Upon the Airity’s release the only spec I really took note of was how light it was (super-light at 150g) and I put the pressure on Daiwa’s legendary marketing manager Brett Habener to get me an Airity down to review.
He only had a first release sample that wasn’t a true indication of how good a new Airity would feel as it had been fished for the past six months. Perfect I thought, this would give a true indication of the reel, it’s been used, and used a lot, this gives me something to write about. The next day an overnight courier bag rocks up at the door (I did say legendary marketing manager) and there’s the new Airity 2500S, still spooled with some heavily used J Braid, and showing signs of use with grime and scratches. I love a broken-in braid and with all the tackle testing we do of new reels and braid, it’s rare these days I get to leave a line on for long enough to break it in. However, in the bag was a fresh spool of 10lb J Braid and some leader so I thought it best I spool fresh line for aesthetic purposes for the photos.
As soon as I held the Airity the difference between all the other Daiwa reels we’ve reviewed over the past 2½ years was hugely apparent. This sits quite a few levels above. The difference is now very distinct and you can instantly feel the $300 price gap between this and the next comparable reel below it, which is the Revelry. This reel takes the idea of LT (light and tough) to a new level. Even after heavy use and it being a production sample, this reel feels truly amazing. It’s extremely light and beautifully balanced with effortless start-up inertia. You can literally blow on the handle and it will turn. It screams quality and makes you want to take it fishing. The 2500S is 150g and the 2000 is 145g, the first time Daiwa have made a reel this light and you can feel it. The aesthetics are subdued and classy.
I paired it with the new Daiwa Infeet SK and this is a beautiful rod and a great pairing for the Airity. The first trip was chasing trout where I had a dog of day I’d like to forget; I caught a few trout but it seemed every cast resulted in a snag so it didn’t allow me to focus much on the reel.
We then headed to Bemm River chasing bream and perch, where we got to put the Airity through its paces in the perfect environment for this reel. Whether I was working jerkbaits, plastics or crankbaits, everything about the reel’s performance was outstanding.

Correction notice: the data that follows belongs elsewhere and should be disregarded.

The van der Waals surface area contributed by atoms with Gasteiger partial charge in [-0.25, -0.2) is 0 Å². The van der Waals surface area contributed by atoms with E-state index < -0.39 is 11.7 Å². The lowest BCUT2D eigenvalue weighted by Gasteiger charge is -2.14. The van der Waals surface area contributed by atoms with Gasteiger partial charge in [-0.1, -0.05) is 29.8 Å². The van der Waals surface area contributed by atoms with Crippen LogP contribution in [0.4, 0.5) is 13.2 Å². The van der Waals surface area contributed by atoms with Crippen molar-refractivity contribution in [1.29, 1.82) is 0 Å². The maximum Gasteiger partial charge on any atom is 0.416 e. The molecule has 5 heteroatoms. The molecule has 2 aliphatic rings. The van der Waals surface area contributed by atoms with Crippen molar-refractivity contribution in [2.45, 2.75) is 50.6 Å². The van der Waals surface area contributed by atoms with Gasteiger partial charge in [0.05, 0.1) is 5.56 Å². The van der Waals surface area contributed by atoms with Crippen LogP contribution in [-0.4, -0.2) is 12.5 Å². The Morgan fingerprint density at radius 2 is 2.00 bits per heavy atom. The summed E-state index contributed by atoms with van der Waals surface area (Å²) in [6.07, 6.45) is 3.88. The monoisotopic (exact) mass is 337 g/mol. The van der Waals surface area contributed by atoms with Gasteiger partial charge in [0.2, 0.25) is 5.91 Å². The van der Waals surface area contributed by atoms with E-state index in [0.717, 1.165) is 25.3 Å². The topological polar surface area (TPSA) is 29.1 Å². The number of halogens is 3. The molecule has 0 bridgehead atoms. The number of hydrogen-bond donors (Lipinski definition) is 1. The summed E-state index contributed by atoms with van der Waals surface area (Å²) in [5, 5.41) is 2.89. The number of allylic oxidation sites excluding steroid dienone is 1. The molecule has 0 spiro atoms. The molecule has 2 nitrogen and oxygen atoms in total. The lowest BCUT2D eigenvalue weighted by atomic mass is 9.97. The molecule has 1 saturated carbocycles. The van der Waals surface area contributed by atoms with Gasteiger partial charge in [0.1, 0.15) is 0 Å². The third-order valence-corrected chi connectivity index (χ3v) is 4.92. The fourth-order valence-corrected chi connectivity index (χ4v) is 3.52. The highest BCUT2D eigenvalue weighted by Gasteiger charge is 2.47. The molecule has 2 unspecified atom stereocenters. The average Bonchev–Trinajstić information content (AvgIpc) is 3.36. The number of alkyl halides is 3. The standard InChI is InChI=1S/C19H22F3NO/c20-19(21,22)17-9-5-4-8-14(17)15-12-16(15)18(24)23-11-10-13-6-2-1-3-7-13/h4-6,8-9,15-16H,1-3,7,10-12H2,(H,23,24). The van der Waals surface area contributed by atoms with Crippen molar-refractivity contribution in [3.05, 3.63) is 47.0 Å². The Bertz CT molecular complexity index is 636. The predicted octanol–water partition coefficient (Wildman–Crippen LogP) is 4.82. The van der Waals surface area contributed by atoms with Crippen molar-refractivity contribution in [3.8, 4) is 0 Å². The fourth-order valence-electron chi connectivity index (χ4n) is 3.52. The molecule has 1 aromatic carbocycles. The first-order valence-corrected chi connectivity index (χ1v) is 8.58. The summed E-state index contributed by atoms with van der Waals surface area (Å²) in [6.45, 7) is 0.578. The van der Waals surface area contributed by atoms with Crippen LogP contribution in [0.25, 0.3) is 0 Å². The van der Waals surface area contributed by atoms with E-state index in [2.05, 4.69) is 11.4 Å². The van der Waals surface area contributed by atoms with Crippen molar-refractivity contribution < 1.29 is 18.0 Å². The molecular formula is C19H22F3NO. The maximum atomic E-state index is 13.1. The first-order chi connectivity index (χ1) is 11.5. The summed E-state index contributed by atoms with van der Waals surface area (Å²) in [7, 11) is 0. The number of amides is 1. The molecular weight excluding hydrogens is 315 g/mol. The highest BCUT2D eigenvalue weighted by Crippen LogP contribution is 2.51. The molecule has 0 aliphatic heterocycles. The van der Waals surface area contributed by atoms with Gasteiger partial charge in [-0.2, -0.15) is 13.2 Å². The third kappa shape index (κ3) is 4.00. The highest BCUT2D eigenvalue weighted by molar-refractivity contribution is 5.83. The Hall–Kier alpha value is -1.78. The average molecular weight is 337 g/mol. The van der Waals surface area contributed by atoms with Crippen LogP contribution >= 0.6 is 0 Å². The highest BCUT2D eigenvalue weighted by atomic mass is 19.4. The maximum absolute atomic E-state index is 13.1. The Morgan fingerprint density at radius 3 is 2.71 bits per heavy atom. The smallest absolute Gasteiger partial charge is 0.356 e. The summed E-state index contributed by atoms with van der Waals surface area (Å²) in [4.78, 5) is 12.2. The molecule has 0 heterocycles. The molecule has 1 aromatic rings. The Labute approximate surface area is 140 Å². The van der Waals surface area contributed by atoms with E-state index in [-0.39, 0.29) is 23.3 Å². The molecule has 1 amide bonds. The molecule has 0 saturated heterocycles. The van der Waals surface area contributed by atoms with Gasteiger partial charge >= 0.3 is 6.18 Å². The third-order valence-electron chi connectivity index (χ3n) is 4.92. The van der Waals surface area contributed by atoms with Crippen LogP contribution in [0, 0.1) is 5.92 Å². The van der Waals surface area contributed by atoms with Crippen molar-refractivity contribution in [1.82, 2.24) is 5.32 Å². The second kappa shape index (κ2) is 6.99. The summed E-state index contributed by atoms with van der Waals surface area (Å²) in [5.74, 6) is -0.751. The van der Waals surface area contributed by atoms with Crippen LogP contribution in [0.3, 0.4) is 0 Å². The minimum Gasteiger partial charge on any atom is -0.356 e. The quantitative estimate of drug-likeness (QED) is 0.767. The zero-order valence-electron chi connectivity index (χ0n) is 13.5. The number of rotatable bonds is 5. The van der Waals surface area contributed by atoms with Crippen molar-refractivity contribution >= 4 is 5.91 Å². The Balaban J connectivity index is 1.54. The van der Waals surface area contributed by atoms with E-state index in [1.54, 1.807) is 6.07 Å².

We had a heap of different rod and reel combos on the boat, and I kept wanting to go back to the Airity. Balanced with a light, high-quality rod just made you want to cast with it.
We didn’t have an easy trip, and while we caught a heap of fish, it was one of those trips where we were casting from 6am to 6pm and working for the good fish we caught. I really appreciated those extra one-percenters this reel offers. It’s much lighter thanks to the Airdrive Design and you feel it; it’s more sensitive, allowing for better lure control while fishing snags and for bite detection, yet exudes power, which can be attributed to the magnesium body.
And when the fishing is tough like that and you’re casting all day, you need an outfit that feels like a friend, like it’s on your side and wants the fish as much as you do. The Airity paired with the Infeet did that for me and felt just as good as my number one outfit, which is a Battler Beowulf and my 2012 Steez.
The drag is beautiful and it landed a heap of big bream with ease, but also had no issue subduing big pesky tailor and silver trevally. It feels very reassuring when you tighten up the drag on a big powerful fish with such a light reel and there isn’t any flex at all or a stutter to be found. On top of this, it still exudes torque and muscle, yet is a featherweight.
The 23 Airity is worth every cent of its $799 asking price and I can’t see any fan of high-end light tackle reels not greatly appreciating what it has to offer. When you take price, performance and features into account, the new 23 Daiwa Airity is the best light tackle spin reel Daiwa have ever made. It’s set to become a classic.
Words & Images: Kosta Linardos